Summary: Update on the Supreme Court (SCOTUS) case which can effectively end software patents where they originally came from
THE SCOTUS, like the USPTO, practically exists to serve corporations while claiming to serve people’s interests. We showed many examples of this over the years, especially when we closely covered patent matters.
SCOTUS has just proven, yet again, that it serves the interests of the top fraction of the top 1% of income earners — people who provide the majority of funding to political candidates [1,2]. Sen. Bernie Sanders says that SCOTUS undermines democracy by allowing billionaires to “buy elections”.
SOCTUS us losing the trust of US citizens. There is no question about it. Meanwhile, however, “Software Patents On [are] The Ropes In SCOTUS,” Robert Pogson claims, citing some recent filings/proceedings. Where is Groklaw when you need it? Having witnessed the Bilski case some years ago (famous case at SCOTUS), we are highly sceptical of the possibility that anything significant will happen. SCOTUS is typically doing what the corporations are asking for. As TechDirt put it the other day: “Four years ago, the Supreme Court had a chance to establish once and for all whether or not software was patentable. The Bilski case got all sorts of attention as various parties lined up to explain why software patents were either evil, innovation-killing monsters or the sole cause of innovation since the cotton gin and everything in between (only slight exaggeration). Rather than actually answer the question everyone was asking, the Supreme Court decided to rule especially narrowly, rejecting the specific patents at stake in the case and saying that the current test used to determine patentability (the so-called “machine-or-transformation” test) need not be the only test for patentability. However, it declined to say what tests should be used, leaving it up to the lower courts to start ruling blindly, making up new tests as they went along. And muddle along blindly they did — right up to the height of pure absurdism in the CAFC (appeals court that handles patents) ruling in the Alice v. CLS Bank case, in which every single judge disagreed with each other. The ruling was 135 pages of confused mess where all justices only agreed on a single paragraph, which (like Bilski) said this particular patent was invalid, but no one could agree why.”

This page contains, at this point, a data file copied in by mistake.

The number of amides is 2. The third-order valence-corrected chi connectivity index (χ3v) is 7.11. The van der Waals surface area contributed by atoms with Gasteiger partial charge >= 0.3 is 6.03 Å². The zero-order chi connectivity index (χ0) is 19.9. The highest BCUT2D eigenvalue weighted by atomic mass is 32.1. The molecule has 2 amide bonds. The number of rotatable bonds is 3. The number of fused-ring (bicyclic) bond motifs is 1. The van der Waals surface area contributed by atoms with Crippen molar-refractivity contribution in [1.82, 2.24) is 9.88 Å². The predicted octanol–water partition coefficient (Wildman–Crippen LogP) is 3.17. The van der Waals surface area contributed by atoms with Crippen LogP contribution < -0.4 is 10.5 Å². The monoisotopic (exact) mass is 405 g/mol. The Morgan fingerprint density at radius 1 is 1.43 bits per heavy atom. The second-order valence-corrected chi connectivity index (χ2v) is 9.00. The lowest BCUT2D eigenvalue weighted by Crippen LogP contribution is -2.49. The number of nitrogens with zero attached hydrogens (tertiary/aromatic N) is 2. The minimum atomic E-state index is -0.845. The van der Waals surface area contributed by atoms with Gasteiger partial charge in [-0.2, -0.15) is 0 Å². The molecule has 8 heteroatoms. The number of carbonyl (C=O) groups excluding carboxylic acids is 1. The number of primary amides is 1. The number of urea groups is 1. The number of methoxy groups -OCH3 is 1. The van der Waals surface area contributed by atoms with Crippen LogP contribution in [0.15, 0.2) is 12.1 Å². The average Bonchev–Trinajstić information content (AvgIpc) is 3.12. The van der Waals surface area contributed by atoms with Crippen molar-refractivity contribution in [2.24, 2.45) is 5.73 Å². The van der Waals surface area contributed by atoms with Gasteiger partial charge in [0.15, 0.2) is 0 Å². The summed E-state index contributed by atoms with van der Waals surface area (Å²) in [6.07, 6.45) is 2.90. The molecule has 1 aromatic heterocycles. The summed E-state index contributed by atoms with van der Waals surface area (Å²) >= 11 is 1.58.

Let’s wait and see if the SCOTUS can surprise all of us by effectively putting at peril all software patents (in one fell swoop). This is the most important thing for Free software. The Register has this new article about “More software patent silliness,” noting that in China there are software patent applications, e.g. one relating to Wine on ARM (we covered that a few days ago.
“The filing has irritated Wine contributor André Hentschel,” the author says, “who points to his code commits from 2010, and remarks that “from my point of view there are no facts in that potential patent that should be patented”.
“Whether that’s sufficient to block the Chinese patent application CN102364433 is another question.”
We need to stop software patents in the US before they spread further. The tendency is for US law to get exported to almost every continent. █
Related/contextual items from the news:
The wealthiest 1% of Americans will likely play an even larger role in elections following the Supreme Court decision Wednesday that freed rich donors to give as much as $3.5 million per election to the array of candidates running for Congress.
The 5-4 decision struck down a Watergate-era limit that barred a single donor from giving more than $123,200 to congressional candidates every two years.